D.C. Council member Vincent C. Gray (D-Ward 7), chairman of the council’s health committee, said he did not see much progress.

“I don’t think anybody can truthfully tell you that a lot has occurred,” Gray said.

Gray said he was concerned that the city might not act quickly enough to spend about $21 million in anti-opioid grant money it has been awarded by the federal government. How­ever, he said he would reserve judgment until he receives and reviews the new, more detailed plan that Nesbitt has promised.

In December, The Washington Post published a series on shortcomings in the District’s response to surging opioid overdoses.

Between 2014 and 2017, the city’s rate of fatal drug overdoses rose by 209.9 percent — an increase higher than that in any state and the ninth highest among all U.S. counties, federal data show.

In 2017, there were 279 fatal opioid overdoses in the District, surpassing the city’s homicides. More than four in five victims were African American — often older, longtime heroin users — belying the conventional narrative of the opioid epidemic as a problem afflicting white users in rural and suburban areas.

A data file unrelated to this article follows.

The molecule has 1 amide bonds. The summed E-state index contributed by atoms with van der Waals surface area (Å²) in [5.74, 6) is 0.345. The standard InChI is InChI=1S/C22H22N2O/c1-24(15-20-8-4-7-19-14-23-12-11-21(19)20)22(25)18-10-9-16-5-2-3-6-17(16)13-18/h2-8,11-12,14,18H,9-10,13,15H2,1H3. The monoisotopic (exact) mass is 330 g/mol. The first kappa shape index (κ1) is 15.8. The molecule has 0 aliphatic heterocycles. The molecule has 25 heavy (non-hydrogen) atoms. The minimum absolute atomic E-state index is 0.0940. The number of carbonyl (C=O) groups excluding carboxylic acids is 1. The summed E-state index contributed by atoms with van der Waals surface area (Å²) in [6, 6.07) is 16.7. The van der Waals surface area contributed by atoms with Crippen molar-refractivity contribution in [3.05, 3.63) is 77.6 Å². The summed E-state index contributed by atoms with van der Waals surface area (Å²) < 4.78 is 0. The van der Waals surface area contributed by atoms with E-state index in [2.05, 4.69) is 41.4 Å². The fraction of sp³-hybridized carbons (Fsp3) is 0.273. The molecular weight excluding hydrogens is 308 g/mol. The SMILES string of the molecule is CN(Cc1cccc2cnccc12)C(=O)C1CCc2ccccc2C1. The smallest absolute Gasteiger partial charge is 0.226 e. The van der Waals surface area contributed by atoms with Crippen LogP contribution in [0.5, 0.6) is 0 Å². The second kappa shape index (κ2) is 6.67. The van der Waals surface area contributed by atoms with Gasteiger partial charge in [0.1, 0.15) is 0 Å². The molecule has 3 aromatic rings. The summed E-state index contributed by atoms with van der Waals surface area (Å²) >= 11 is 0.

In 2018, opioid overdoses declined moderately, with 192 deaths through the end of November, according to the chief medical examiner’s office.

Yet city officials repeatedly fell short in their efforts to curb drug-related deaths, distributing naloxone at a far lower rate than comparable cities and mismanaging federal grant dollars.

After The Post published its series, the U.S. Substance Abuse and Mental Health Services Administration (SAMHSA) launched an audit of the city’s use of its grant money, and D.C. Council members called a public hearing to examine the city’s opioid response.

A SAMHSA spokesman said Friday he could not provide an update on the audit, which is ongoing.

On Jan. 18, Bowser announced that the city would buy and make available 50,000 new naloxone kits. Many of those kits would be distributed directly to District residents or to service providers, the mayor said, and police officers would also be equipped with the medication. Police officials had previously resisted carrying naloxone, as law enforcement officers already do in thousands of other jurisdictions.